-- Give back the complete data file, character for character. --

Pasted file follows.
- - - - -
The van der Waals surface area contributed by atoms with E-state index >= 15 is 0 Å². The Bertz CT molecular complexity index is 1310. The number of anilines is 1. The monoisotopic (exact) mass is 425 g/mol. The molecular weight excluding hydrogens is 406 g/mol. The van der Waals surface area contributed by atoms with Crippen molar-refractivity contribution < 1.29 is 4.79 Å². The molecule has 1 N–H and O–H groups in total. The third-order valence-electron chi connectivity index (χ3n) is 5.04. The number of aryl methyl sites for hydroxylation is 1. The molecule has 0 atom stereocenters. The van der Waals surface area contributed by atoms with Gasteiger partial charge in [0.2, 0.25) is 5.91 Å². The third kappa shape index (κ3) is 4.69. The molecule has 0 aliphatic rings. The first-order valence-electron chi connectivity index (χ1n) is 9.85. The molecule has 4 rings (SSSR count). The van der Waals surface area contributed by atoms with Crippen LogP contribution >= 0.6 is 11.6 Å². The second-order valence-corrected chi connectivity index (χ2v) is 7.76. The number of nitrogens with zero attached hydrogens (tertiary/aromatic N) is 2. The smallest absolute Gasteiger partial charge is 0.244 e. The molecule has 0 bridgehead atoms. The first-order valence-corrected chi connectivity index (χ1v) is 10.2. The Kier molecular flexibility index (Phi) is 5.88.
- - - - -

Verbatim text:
The van der Waals surface area contributed by atoms with E-state index >= 15 is 0 Å². The Bertz CT molecular complexity index is 1310. The number of anilines is 1. The monoisotopic (exact) mass is 425 g/mol. The molecular weight excluding hydrogens is 406 g/mol. The van der Waals surface area contributed by atoms with Crippen molar-refractivity contribution < 1.29 is 4.79 Å². The molecule has 1 N–H and O–H groups in total. The third-order valence-electron chi connectivity index (χ3n) is 5.04. The number of aryl methyl sites for hydroxylation is 1. The molecule has 0 atom stereocenters. The van der Waals surface area contributed by atoms with Gasteiger partial charge in [0.2, 0.25) is 5.91 Å². The third kappa shape index (κ3) is 4.69. The molecule has 0 aliphatic rings. The first-order valence-electron chi connectivity index (χ1n) is 9.85. The molecule has 4 rings (SSSR count). The van der Waals surface area contributed by atoms with Crippen LogP contribution >= 0.6 is 11.6 Å². The second-order valence-corrected chi connectivity index (χ2v) is 7.76. The number of nitrogens with zero attached hydrogens (tertiary/aromatic N) is 2. The smallest absolute Gasteiger partial charge is 0.244 e. The molecule has 0 bridgehead atoms. The first-order valence-corrected chi connectivity index (χ1v) is 10.2. The Kier molecular flexibility index (Phi) is 5.88.